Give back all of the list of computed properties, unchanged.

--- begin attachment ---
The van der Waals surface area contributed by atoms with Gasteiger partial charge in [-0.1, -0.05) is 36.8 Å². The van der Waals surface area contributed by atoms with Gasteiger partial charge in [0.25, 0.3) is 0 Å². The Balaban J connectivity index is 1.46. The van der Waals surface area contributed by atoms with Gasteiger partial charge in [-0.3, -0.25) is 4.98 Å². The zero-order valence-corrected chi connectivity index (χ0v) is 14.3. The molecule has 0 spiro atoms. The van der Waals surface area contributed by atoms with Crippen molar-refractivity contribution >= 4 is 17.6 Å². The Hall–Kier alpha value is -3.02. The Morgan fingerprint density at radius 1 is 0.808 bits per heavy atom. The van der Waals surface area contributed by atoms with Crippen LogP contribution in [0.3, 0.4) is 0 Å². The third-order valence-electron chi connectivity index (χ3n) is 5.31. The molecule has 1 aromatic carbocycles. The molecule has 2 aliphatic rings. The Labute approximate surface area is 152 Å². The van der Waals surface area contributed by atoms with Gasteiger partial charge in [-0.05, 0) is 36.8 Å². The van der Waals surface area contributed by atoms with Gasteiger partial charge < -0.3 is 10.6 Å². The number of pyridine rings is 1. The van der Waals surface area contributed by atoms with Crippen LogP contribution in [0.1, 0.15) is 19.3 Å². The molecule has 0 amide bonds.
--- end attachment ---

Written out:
The van der Waals surface area contributed by atoms with Gasteiger partial charge in [-0.1, -0.05) is 36.8 Å². The van der Waals surface area contributed by atoms with Gasteiger partial charge in [0.25, 0.3) is 0 Å². The Balaban J connectivity index is 1.46. The van der Waals surface area contributed by atoms with Gasteiger partial charge in [-0.3, -0.25) is 4.98 Å². The zero-order valence-corrected chi connectivity index (χ0v) is 14.3. The molecule has 0 spiro atoms. The van der Waals surface area contributed by atoms with Crippen molar-refractivity contribution >= 4 is 17.6 Å². The Hall–Kier alpha value is -3.02. The Morgan fingerprint density at radius 1 is 0.808 bits per heavy atom. The van der Waals surface area contributed by atoms with Crippen LogP contribution in [0.3, 0.4) is 0 Å². The third-order valence-electron chi connectivity index (χ3n) is 5.31. The molecule has 1 aromatic carbocycles. The molecule has 2 aliphatic rings. The Labute approximate surface area is 152 Å². The van der Waals surface area contributed by atoms with Gasteiger partial charge in [-0.05, 0) is 36.8 Å². The van der Waals surface area contributed by atoms with Gasteiger partial charge < -0.3 is 10.6 Å². The number of pyridine rings is 1. The van der Waals surface area contributed by atoms with Crippen LogP contribution in [0.1, 0.15) is 19.3 Å². The molecule has 0 amide bonds.